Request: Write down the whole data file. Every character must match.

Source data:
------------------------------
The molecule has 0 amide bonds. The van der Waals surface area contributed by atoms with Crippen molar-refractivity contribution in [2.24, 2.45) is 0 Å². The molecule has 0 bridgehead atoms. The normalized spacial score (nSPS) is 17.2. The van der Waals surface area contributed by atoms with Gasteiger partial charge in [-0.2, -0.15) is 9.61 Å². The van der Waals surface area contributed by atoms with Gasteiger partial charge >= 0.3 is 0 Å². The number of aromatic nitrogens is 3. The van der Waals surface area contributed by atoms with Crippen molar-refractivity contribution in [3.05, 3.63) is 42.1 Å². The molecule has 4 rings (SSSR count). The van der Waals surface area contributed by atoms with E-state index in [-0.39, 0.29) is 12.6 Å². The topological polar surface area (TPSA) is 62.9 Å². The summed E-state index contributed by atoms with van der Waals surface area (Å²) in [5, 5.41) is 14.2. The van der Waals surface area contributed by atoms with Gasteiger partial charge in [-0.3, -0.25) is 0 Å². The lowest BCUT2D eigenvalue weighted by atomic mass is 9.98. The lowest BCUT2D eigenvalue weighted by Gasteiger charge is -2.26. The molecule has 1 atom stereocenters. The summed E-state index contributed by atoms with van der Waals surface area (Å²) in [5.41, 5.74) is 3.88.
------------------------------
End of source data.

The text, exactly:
The molecule has 0 amide bonds. The van der Waals surface area contributed by atoms with Crippen molar-refractivity contribution in [2.24, 2.45) is 0 Å². The molecule has 0 bridgehead atoms. The normalized spacial score (nSPS) is 17.2. The van der Waals surface area contributed by atoms with Gasteiger partial charge in [-0.2, -0.15) is 9.61 Å². The van der Waals surface area contributed by atoms with Gasteiger partial charge >= 0.3 is 0 Å². The number of aromatic nitrogens is 3. The van der Waals surface area contributed by atoms with Crippen molar-refractivity contribution in [3.05, 3.63) is 42.1 Å². The molecule has 4 rings (SSSR count). The van der Waals surface area contributed by atoms with E-state index in [-0.39, 0.29) is 12.6 Å². The topological polar surface area (TPSA) is 62.9 Å². The summed E-state index contributed by atoms with van der Waals surface area (Å²) in [5, 5.41) is 14.2. The van der Waals surface area contributed by atoms with Gasteiger partial charge in [-0.3, -0.25) is 0 Å². The lowest BCUT2D eigenvalue weighted by atomic mass is 9.98. The lowest BCUT2D eigenvalue weighted by Gasteiger charge is -2.26. The molecule has 1 atom stereocenters. The summed E-state index contributed by atoms with van der Waals surface area (Å²) in [5.41, 5.74) is 3.88.